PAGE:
Exomoons and Double Planets

The Universe And All That
Cosmic Focus
This article first appeared in Prime Focus Magazine, May 2020.

I wrote last month about how and why the Moon was defined as a natural satellite by the International Astronomical Union. The IAU does not classify objects simply by size. If it didn’t take other factors into account, then the sheer size of Ganymede, Titan and even Callisto would require consideration as planets.

2009-08-03 Moon by Day

I posed the thought that the Earth-Moon System, which is of course defined as a planet/satellite system, could easily be thought of as a double planet system. If the Moon were orbiting the inner solar system in it’s own right, it would most likely be defined as a planet.

It got me wondering whether any exoplanets had yet been discovered which had natural satellites orbiting them – and how they would be classified.

There are over 4,100 known exoplanets but no exosatellites have been listed yet. That’s not surprising when you consider that Pluto was thought to have no Moons until Charon was discovered in 1978 by the United States Naval Observatory.

Most likely our ability to detect them has not yet developed sufficiently but if exoplanets with large diameter natural satellites do not exist, what implication would that have on the search for extra-terrestrial life? The Moon is believed to have played an integral part in the evolution of living organisms on Earth.

The question of double exoplanets is bound to come up eventually and the IAU will need to define the difference between (a) exoplanets with exosatellites and (b) double exoplanets.

That definition would need to be consistent with the current definition of the Moon as a satellite of Earth. So a double exoplanet might be defined to require, for example, (a) the barycentre to be external to both objects; and/or (b) a satellite/planet size ratio of perhaps no less than 0.5.

In the Earth-Moon system, the barycentre (common centre of gravity) lies about 1,700 km below the Earth’s surface and the Moon’s diameter is only 0.27 of Earth’s.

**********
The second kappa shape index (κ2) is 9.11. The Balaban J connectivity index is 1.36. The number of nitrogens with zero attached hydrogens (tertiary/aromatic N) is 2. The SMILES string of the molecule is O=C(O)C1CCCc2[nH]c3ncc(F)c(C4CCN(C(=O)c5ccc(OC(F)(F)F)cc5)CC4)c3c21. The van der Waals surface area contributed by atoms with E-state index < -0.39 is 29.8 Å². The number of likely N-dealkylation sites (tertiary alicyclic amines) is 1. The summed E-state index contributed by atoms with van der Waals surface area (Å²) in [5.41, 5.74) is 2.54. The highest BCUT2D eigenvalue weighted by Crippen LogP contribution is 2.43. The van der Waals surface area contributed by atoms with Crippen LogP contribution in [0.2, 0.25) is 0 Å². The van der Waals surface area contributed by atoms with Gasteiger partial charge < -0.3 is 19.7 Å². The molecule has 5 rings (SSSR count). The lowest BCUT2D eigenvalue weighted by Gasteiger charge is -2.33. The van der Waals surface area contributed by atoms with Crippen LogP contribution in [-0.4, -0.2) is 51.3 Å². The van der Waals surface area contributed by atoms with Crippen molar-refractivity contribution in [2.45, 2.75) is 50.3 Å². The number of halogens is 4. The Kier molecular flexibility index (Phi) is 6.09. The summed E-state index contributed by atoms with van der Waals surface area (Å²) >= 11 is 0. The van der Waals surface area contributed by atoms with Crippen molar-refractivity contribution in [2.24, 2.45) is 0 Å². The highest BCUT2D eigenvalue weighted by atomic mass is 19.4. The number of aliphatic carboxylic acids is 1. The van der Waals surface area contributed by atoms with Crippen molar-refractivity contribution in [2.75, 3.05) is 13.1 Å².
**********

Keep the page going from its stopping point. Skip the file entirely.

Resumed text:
Whilst accepting the IAU definition of a planet, I reckon any aliens observing our solar system from afar would be saying, “look at that, a double planet!”.

Macarthur Astronomical Society field trip – my Meade LX-90 telescope silhouette.

References: Reference: https://en.wikipedia.org/wiki/Barycenter#Gallery


  1. You make a good and reasonable argument. Given what we know about the abundance of planetary moons in our solar system, and the fact that some asteroids have orbiting partners, I think it is very likely we will discover them around exoplanets once the technology is able.

    Barycentre is not a word one sees very often in writings. I’m glad to see it. Yesterday, I came across something I found very interesting and wanted to share it. I couldn’t think of another person who would have any idea what it was without a lot of explanation on my part. It didn’t seem worth the effort. So I dropped it. Now I can’t remember what it was. Hah! I must be getting old and forgetful.

    Liked by 2 people

    1. It’s probably in the recycling bin, if the brain has such a thing. We need to find a way to Google ourselves for lost information.

      Was this interesting thing in the sky by any chance?


  2. It is interesting, but I’d not previously come across the concept of double planets, or twin planets. Are any known? I became interested in barycenters a few years ago while puzzling out how double (and multiple) star systems work. Wrote about it here: https://skirmisheswithreality.net/2015/10/03/heavenly-choreography/
    I think your intuition must be right about the need for the barycenter to be external to both bodies. Cheers!

    Liked by 1 person

    1. I’m unaware of any being discovered so far but I suspect the probability of double planets existing must be high.

      I like your article. I was considering writing more about barycentres but I think you nailed it there.

      Liked by 1 person

      1. Thanks, I’m sure there are different angles to reveal though… would love to see you write about barycenters.

        My head spins when imagining the seasons and sky phenomena an inhabitant of a dual planet system revolving about, say, a binary stary system, would experience. To say nothing of possible moons. 🙂

        Liked by 1 person

  3. It would be challenging to detect an exoplanet’s satellite with current methods unless it and its planet were very large. Of course, based on what we see in our system, a super planet wouldn’t be the best place to start looking for extraterrestrial life, satellites or no. Hopefully we will eventually be able to identify smaller planets and objects around them with enough clarity to start classifying them.


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